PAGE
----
Last night San Francisco Renaissance Voices (SFRV) gave the San Francisco performance of the final concert of their 2013–14 season at the Seventh Avenue Presbyterian Church. Rabbi (and SFRV member) Reuben Zellman had organized much of the programming for the season around the thematic title Kol Israel: The Voice of Judaism in Early Music, and last night’s program was entitled Dedication of the Synagogue and Other Jewish Ceremonies. Music Director Todd Jolly led the ensemble, which was joined, for this special occasion, by the choir of Congregation Beth El in Berkeley and five instrumentalists, violinists Maxine Nemerovski and Rachel Hurwitz, violist Vijay Chalasani, cellist Robert Howard, and harpsichordist Eugene Petrushansky.
This was a milestone occasion for Jolly, since it marked the completion of ten years of service as Music Director. Before the final selection on the program, Executive Director J. Jeff Badger announced that Jolly would be retiring to assume the role of Emeritus Music Director and that the new Music Director would be Katherine McKee, currently Assistant Music Director. Jolly contributed to this additional celebratory element with one of his own compositions as a selection on the program, a setting of Psalm 126, which was the only piece sung in the English language.
There could be no better tribute to Jolly’s track record with SFRV. Over the course of his ten years, he built up a keen sense of what his singers could do and how they could do it. He could thus adapt the collective talent of blended voices that he had cultivated to serve his own contemporary setting, which respected many Renaissance idioms but still established a unique voice.
However, Jolly’s was not the only contribution to the program that was not from the Renaissance period. The title of the program referred to a composition in fourteen very short movements composed for the dedication ceremony for a new synagogue in Sienna in 1786. The music was composed jointly by Volunio Gallichi and Francesco Drei, both of whom seemed very much aware of current practices, rather than concentrating on past traditions. As a point of reference, 1786 was the year of Wolfgang Amadeus Mozart’s 30th birthday; and the attentive listener could easily detect any number of tropes that could be traced back to Mozart.
The eighteenth century was also represented by a short Psalm setting (the final verse of Psalm 68) by Cristiano Giuseppe Lidarti. Lidarti played a greater role in the SFRV season this past March when his Esther opera was performed. This was based on a libretto that was a Hebrew translation of the text used by George Frideric Handel for his 1718 HWV 50 Esther oratorio. Lidarti’s music was original, but one could still detect the presence of Handel as an influence.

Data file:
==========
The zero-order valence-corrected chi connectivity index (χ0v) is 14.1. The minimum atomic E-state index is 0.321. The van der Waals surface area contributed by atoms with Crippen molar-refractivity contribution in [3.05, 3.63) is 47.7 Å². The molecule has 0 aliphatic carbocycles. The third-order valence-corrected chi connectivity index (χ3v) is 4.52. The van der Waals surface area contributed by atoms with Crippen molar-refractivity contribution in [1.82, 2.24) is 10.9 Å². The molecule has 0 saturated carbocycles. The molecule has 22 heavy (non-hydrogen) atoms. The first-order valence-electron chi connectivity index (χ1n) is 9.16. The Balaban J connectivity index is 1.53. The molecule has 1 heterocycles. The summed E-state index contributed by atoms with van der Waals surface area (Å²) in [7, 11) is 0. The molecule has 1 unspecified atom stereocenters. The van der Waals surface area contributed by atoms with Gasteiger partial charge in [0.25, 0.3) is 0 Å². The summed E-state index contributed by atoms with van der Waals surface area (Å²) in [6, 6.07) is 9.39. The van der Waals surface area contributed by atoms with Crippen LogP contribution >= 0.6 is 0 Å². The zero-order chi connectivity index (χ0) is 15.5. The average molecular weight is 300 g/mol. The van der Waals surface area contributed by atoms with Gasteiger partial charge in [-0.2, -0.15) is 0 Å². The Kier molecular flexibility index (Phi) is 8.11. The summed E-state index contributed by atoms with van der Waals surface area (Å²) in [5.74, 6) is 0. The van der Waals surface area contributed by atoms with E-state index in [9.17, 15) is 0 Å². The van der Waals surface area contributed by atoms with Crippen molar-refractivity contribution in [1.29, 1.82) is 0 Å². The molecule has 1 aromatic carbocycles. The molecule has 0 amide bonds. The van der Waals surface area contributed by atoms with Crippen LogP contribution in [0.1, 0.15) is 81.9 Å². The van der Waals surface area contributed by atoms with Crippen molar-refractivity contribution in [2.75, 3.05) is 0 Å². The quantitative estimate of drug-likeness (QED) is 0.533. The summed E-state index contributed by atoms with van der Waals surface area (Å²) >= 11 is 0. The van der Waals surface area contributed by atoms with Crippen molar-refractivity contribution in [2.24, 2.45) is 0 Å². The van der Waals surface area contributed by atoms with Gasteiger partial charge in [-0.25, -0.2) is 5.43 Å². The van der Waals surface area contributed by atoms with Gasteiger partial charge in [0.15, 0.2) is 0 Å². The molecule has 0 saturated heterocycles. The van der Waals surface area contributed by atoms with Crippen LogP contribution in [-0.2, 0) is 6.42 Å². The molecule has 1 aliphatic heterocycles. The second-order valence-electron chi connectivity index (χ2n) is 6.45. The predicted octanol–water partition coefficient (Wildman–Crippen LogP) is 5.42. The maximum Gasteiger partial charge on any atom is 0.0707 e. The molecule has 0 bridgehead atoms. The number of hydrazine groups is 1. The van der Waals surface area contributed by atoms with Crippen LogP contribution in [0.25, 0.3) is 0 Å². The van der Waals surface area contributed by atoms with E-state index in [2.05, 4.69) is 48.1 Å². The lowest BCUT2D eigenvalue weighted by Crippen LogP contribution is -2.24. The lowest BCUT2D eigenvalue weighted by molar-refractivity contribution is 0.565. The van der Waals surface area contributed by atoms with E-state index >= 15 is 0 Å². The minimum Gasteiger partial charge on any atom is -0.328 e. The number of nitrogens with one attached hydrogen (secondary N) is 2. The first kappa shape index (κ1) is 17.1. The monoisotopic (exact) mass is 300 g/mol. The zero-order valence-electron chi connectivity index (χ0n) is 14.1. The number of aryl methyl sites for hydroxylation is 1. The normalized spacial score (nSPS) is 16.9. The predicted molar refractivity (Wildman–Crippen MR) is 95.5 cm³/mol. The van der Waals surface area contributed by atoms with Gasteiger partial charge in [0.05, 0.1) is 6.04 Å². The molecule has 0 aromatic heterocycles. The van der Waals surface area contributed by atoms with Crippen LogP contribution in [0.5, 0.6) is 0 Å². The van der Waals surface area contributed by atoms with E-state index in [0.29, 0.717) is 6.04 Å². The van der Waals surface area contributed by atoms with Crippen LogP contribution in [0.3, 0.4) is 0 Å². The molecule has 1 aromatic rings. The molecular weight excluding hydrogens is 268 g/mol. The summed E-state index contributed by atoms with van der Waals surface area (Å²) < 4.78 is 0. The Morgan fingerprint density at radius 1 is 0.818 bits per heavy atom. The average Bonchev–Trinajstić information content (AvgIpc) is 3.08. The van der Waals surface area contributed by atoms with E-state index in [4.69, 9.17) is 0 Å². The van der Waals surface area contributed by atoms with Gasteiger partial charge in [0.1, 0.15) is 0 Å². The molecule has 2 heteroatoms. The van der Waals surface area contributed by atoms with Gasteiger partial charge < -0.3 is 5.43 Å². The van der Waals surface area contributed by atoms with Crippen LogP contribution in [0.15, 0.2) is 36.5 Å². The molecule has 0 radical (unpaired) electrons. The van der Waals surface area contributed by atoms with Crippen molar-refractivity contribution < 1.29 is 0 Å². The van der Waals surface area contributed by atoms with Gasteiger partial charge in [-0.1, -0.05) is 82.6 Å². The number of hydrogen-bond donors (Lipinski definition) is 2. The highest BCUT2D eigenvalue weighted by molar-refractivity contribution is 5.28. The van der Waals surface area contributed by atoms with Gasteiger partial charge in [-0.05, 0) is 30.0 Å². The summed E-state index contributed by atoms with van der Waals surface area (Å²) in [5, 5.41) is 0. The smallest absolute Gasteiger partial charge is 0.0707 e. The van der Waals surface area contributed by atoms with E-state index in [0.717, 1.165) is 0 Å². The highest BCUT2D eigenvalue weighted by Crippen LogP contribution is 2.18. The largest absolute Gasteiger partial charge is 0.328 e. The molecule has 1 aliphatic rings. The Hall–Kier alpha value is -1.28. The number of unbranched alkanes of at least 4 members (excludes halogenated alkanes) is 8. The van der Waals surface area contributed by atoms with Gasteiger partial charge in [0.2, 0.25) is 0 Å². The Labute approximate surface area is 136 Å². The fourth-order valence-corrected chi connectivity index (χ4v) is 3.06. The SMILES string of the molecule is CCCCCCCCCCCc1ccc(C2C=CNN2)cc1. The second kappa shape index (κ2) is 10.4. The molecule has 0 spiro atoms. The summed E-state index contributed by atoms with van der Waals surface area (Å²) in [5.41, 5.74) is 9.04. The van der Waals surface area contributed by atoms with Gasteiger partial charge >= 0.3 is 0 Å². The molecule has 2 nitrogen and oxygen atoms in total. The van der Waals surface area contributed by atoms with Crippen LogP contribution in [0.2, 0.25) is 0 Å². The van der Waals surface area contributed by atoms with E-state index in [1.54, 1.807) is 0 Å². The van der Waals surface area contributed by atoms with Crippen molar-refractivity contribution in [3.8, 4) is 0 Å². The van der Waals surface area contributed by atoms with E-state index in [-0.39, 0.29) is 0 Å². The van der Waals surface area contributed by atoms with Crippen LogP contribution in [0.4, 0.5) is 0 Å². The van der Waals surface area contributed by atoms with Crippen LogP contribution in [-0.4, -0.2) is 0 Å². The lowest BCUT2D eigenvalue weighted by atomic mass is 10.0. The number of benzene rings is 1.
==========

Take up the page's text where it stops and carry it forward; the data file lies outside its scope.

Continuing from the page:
The major Renaissance composer of the evening was Salamone Rossi. Rossi served as concertmaster for the court musicians in Mantua between 1587 and 1628. To put this in perspective, Claudio Monteverdi was conductor of that ensemble in 1602. Like Monteverdi, Rossi pursued composition as well as performance; and he applied the rhetoric of the Italianate madrigal style not only to selected Psalms but also to the most solemn prayer in the Jewish liturgy, the Kaddish.
The program also presented two other works from the seventeenth century. One was a motet for the dedication of another synagogue, the Portuguese synagogue in Amsterdam, in 1675, composed jointly by Abraham Caceres (who may later have assisted Lidarti’s work on Esther) and Isaac Aboab da Fonseca. The other was Canticum Hebraicum, a two-part cantata for a circumcision ceremony composed by Louis Saladin. This was probably the most ornate work on the program, almost as much concerto grosso (or, at least, harpsichord concerto) as cantata. (It also required Jolly to provide obbligato percussion while conducting.)
Nevertheless, the SFRV performers were always at the strongest with a cappella repertoire from the Renaissance. Where solos were involved, the vocalists did not always quite catch on to the need to reshape the rhetoric of delivery for a new style, particularly when instrumental accompaniment was added to the mix. Also, as might be expected, there was evident difficulty with the delivery of some of the Hebrew texts. Indeed, this was particularly complicated for Kaddish, much of whose Hebrew is actually a transliteration of Aramaic.
Still, the whole season, taken its entirety, has been an ambitious labor of love on Zellman’s part; and there was much to be gained from this opportunity to experience music composed for the Jewish liturgy with the same musical attention directed towards both Catholic and Lutheran services.